Infection at the site of a total joint arthroplasty can be classified into four basic categories: Type I (early postoperative), Type II (late chronic), Type III (acute hematogenous), and Type IV (positive intraoperative cultures with clinically unapparent infection).
The current standard of care for late chronic infection is considered to be two-stage revision arthroplasty including removal of the prosthesis and cement, thorough débridement, placement of an antibiotic-impregnated cement spacer, a course of intravenous antibiotics, and a delayed second-stage revision arthroplasty.
The choice of the spacer, either articulating or nonarticulating, is based on many factors, including the amount of bone loss, the condition of the soft tissues, the need for joint motion, the availability of prefabricated spacers or molding methods, and antibiotic selection.
Current data have demonstrated that the use of antibiotic-impregnated cement spacers has improved the outcomes of the treatment of infection associated with total joint arthroplasty.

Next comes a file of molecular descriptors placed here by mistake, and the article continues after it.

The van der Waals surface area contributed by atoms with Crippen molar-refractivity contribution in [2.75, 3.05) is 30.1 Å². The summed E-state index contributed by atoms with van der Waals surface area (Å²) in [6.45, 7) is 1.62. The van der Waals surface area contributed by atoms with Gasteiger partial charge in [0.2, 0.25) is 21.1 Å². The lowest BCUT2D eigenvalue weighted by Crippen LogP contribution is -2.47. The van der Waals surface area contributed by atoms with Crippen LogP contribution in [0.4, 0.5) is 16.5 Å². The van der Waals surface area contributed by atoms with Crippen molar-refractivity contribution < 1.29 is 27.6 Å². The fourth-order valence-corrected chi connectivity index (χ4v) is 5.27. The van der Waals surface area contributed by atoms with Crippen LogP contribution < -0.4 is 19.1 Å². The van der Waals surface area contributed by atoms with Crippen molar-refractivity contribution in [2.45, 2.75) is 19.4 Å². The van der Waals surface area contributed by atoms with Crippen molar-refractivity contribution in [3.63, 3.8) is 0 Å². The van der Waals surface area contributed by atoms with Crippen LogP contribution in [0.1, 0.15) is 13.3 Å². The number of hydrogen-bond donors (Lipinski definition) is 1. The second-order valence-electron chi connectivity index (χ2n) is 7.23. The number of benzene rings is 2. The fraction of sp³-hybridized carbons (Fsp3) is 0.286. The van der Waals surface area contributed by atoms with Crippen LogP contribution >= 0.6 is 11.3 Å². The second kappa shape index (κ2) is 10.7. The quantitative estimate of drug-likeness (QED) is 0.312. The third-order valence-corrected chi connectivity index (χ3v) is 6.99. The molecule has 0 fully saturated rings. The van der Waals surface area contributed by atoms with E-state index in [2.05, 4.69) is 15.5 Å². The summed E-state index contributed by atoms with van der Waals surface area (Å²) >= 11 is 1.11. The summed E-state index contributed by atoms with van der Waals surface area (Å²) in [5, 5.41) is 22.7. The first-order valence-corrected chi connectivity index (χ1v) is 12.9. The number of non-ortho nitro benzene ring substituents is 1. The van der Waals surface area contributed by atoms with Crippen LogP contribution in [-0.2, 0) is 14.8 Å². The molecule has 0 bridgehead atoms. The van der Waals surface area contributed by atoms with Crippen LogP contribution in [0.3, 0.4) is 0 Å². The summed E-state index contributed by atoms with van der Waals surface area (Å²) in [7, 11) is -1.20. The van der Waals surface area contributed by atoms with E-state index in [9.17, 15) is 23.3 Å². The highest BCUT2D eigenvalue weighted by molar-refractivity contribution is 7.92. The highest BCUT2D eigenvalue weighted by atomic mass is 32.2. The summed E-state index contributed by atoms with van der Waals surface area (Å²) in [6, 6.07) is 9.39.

Total joint replacement is one of the most frequent and successful types of operations in orthopaedics. Infection is a rare yet devastating complication of the procedure, with a reported prevalence of 0.5% to 3% and with a higher reported prevalence after total knee arthroplasty than after total hip arthroplasty1-4. There is also a higher rate of infection after revision hip and knee arthroplasties than after primary hip and knee arthroplasties1-8.
Two-stage revision surgery was first described in 1983 by Insall et al., who demonstrated the necessity of removing the implants as well as the cement and of introducing antibiotic therapy for definitive treatment9. This procedure has emerged as the standard of care for a late chronic infection at the site of a total joint replacement4,5,10-17. Garvin and Hanssen reviewed twenty-nine studies and found that two-stage …
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